Graph of the week: how much for a house in Beijing?
Did you know that the prices of housing units in Beijing are higher than those in Manhattan? Could the reason for this be the lack of supply of land (as it is in Manhattan)? Or is it due to speculation that's even further fueling the Chinese housing boom?
The last scenario might be more suitable to explain the situation. The Chinese are, like the Americans 10 years ago, and the Japanese 30 years ago, "flipping houses", to use the popular term.
And here is the result:
The graph represents growth rates of housing prices in 4 major Chinese cities. Land parcels are being sold for record prices. In Beijing $1100 was paid for a square foot of a residential parcel (compared to Manhattan's average of $323, with the highest bid being $800). Other cities have also experienced a rapid recent growth in real estate prices and land for commercial use. The logical explanation would be that supply is scarce so land prices must go up. This could be true since some cities have applied tougher restrictions on the housing market to discourage speculators. But it is the speculation on the market that is more likely to be driving the rapid price increases:
"...Especially in big cities, apartments are often seen as investment vehicles more than as homesteads. For instance, even though swanky high-rises are getting more expensive in Beijing, their sales in smaller cities are flagging, suggesting that genuine demand is weak. As Bank of America-Merrill Lynch’s China strategy team noted in March, “China is building too many housing units too fast.” Per capita housing stock, they note, hit 35 sq m in 2011, and is rising by 1.2 sq m a year, putting China in the same league as many wealthy countries..."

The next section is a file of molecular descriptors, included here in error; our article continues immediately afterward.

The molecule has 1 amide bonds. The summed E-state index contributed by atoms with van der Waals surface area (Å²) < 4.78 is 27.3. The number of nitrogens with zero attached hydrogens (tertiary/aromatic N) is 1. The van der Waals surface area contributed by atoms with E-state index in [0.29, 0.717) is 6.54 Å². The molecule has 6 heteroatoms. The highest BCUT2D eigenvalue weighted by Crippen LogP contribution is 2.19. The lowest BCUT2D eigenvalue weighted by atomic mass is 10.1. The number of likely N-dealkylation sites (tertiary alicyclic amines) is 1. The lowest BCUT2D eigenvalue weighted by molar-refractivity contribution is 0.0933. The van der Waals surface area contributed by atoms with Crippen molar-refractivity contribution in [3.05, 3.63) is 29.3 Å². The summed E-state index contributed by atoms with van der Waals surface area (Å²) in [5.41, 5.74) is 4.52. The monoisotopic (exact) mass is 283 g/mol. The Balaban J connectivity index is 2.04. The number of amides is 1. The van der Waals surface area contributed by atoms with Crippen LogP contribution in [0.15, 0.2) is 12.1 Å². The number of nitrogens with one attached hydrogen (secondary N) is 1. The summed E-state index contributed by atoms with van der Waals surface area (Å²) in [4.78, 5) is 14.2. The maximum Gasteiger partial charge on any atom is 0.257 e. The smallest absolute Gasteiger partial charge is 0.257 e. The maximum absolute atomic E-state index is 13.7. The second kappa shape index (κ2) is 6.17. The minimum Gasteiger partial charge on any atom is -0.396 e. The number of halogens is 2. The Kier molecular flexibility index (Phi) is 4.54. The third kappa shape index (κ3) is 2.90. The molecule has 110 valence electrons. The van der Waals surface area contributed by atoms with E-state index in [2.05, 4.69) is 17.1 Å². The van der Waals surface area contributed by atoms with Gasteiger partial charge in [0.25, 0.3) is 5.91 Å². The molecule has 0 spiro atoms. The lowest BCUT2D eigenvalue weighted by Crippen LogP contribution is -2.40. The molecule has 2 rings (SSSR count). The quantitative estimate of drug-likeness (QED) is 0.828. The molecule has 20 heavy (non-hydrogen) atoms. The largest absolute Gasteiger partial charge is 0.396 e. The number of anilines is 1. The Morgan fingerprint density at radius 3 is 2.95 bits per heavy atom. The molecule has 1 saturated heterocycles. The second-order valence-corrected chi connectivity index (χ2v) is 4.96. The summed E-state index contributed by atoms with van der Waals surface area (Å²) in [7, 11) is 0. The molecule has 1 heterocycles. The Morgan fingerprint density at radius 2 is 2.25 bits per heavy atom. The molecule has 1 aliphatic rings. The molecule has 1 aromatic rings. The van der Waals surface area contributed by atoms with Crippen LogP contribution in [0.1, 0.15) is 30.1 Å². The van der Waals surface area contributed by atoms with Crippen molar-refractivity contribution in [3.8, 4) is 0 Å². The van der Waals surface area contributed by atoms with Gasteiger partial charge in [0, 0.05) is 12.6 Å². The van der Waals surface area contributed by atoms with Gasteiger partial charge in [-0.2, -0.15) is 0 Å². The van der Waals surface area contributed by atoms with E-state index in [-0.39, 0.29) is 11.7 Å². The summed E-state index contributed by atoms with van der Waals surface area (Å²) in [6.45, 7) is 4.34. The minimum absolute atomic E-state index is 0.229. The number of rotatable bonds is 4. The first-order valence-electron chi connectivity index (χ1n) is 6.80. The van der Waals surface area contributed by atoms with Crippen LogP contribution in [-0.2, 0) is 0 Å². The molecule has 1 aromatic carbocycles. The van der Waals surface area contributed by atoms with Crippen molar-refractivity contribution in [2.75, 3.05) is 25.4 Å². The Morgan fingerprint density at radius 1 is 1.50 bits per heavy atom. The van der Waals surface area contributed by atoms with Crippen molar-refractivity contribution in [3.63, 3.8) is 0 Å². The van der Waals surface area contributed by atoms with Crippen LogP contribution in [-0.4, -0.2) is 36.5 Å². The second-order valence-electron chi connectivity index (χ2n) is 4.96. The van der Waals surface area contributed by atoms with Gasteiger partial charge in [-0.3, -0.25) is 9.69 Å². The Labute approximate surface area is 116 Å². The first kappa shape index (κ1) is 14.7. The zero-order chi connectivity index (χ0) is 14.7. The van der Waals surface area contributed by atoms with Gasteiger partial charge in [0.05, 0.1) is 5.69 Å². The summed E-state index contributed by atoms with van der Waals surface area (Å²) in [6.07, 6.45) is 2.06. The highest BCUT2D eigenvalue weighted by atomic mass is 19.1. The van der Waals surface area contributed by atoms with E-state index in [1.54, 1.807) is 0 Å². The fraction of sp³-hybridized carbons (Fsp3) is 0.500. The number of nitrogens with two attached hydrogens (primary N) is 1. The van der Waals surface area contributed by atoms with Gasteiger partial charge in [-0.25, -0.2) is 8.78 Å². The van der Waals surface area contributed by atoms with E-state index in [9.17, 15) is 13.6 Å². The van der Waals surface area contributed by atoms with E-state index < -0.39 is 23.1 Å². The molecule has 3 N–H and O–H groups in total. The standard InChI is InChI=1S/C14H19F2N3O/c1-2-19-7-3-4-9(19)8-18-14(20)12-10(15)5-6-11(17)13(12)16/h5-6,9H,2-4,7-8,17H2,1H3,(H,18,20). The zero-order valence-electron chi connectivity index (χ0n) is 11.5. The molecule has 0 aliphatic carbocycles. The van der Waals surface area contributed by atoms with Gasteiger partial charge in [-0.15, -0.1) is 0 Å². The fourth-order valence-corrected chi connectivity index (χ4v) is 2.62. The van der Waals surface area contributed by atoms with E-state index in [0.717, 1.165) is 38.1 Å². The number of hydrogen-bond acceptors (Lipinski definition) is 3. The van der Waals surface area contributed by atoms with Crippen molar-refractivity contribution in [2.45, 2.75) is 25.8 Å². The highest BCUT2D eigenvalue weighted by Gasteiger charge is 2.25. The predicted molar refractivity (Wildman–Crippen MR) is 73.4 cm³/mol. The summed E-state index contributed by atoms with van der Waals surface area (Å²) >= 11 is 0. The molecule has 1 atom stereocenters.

A few closing points on inequality"... oversupply is already hitting smaller cities, and as demand flags, prices have started to fall. If that fall becomes severe enough to make developers run short of cash, they may discount their inventories in larger cities and cause prices to suffer there too.If house values fall that could be bad news for China’s financial system, because people frequently use property as collateral. But the greatest impact will be on local governments, many of which now have colossal debt burdens as a result of stimulus spending. Largely unable to issue their own debt because of central government restrictions, local governments depend on selling land ... for revenue. In 2011, those sales accounted for more than 60% of local government revenue."
Btw, with such high numbers being pushed around I can't shake of the fact that inequality is much worse in China than in the US for example. The people on the bottom, working in Western owned factories are working for 4$ a day (these aren't actually people on the income bottom, but let's assume for the sake of the argument that they are), while on the other hand those who can afford to buy real estate in Beijing or Shanghai simply to turn a profit by filliping them are surely much, much more better off. It is actually true that China's inequality problem is getting bigger. Funny for a country claiming to be socialist, isn't it? If you still believe that story, that is.
Bottom line, "state capitalism", to borrow the term the Economist used last year to describe the system of the new emerging markets, isn't really too helpful in lowering inequality. Just look at other examples of state capitalism such as India, Brazil or Russia. And these are the good ones. State capitalism's primary purpose isn't wealth creation - it's making sure that all these new wealth creating activities don't threaten the power of the ruling elites.
Finally, it's not state redistribution that can solve the issue of inequality in emerging nations, especially if the very state is trapped by cronyism. Only inclusive institutions combined with high levels of social mobility can do that.